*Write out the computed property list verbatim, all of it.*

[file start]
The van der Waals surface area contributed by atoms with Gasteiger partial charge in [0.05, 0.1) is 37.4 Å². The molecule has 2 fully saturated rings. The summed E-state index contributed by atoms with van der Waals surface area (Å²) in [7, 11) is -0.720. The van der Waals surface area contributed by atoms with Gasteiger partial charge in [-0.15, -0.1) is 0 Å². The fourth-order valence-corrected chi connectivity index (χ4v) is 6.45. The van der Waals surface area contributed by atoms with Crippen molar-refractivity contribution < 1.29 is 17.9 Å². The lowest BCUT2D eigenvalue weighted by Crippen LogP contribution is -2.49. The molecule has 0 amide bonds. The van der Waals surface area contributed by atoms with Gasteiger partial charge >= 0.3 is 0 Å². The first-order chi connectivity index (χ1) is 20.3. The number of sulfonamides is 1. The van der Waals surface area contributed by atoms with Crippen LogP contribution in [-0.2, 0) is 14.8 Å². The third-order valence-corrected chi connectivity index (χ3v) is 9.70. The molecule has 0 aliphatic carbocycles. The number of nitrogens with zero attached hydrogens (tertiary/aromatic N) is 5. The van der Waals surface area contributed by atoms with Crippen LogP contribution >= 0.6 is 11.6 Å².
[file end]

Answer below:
The van der Waals surface area contributed by atoms with Gasteiger partial charge in [0.05, 0.1) is 37.4 Å². The molecule has 2 fully saturated rings. The summed E-state index contributed by atoms with van der Waals surface area (Å²) in [7, 11) is -0.720. The van der Waals surface area contributed by atoms with Gasteiger partial charge in [-0.15, -0.1) is 0 Å². The fourth-order valence-corrected chi connectivity index (χ4v) is 6.45. The van der Waals surface area contributed by atoms with Crippen molar-refractivity contribution < 1.29 is 17.9 Å². The lowest BCUT2D eigenvalue weighted by Crippen LogP contribution is -2.49. The molecule has 0 amide bonds. The van der Waals surface area contributed by atoms with Gasteiger partial charge >= 0.3 is 0 Å². The first-order chi connectivity index (χ1) is 20.3. The number of sulfonamides is 1. The van der Waals surface area contributed by atoms with Crippen LogP contribution in [-0.2, 0) is 14.8 Å². The third-order valence-corrected chi connectivity index (χ3v) is 9.70. The molecule has 0 aliphatic carbocycles. The number of nitrogens with zero attached hydrogens (tertiary/aromatic N) is 5. The van der Waals surface area contributed by atoms with Crippen LogP contribution >= 0.6 is 11.6 Å².